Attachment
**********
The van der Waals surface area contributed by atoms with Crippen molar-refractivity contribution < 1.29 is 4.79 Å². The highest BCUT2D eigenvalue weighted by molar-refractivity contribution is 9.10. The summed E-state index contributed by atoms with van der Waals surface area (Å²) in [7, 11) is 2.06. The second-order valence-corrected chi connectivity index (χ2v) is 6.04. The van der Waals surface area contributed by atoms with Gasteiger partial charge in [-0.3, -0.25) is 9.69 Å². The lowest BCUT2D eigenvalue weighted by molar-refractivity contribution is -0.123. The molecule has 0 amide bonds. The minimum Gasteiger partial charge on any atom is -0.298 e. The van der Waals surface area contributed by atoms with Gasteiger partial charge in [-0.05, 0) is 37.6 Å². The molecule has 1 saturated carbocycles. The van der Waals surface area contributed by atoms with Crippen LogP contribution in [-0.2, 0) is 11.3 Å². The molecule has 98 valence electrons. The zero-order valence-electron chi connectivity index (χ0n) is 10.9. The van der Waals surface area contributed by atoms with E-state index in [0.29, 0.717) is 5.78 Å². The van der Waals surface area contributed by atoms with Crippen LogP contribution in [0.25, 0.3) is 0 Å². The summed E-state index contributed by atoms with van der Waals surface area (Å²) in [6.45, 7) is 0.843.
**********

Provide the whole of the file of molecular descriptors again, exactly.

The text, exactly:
The van der Waals surface area contributed by atoms with Crippen molar-refractivity contribution < 1.29 is 4.79 Å². The highest BCUT2D eigenvalue weighted by molar-refractivity contribution is 9.10. The summed E-state index contributed by atoms with van der Waals surface area (Å²) in [7, 11) is 2.06. The second-order valence-corrected chi connectivity index (χ2v) is 6.04. The van der Waals surface area contributed by atoms with Gasteiger partial charge in [-0.3, -0.25) is 9.69 Å². The lowest BCUT2D eigenvalue weighted by molar-refractivity contribution is -0.123. The molecule has 0 amide bonds. The minimum Gasteiger partial charge on any atom is -0.298 e. The van der Waals surface area contributed by atoms with Gasteiger partial charge in [-0.05, 0) is 37.6 Å². The molecule has 1 saturated carbocycles. The van der Waals surface area contributed by atoms with Crippen LogP contribution in [-0.2, 0) is 11.3 Å². The molecule has 98 valence electrons. The zero-order valence-electron chi connectivity index (χ0n) is 10.9. The van der Waals surface area contributed by atoms with E-state index in [0.29, 0.717) is 5.78 Å². The van der Waals surface area contributed by atoms with Crippen LogP contribution in [0.25, 0.3) is 0 Å². The summed E-state index contributed by atoms with van der Waals surface area (Å²) in [6.45, 7) is 0.843.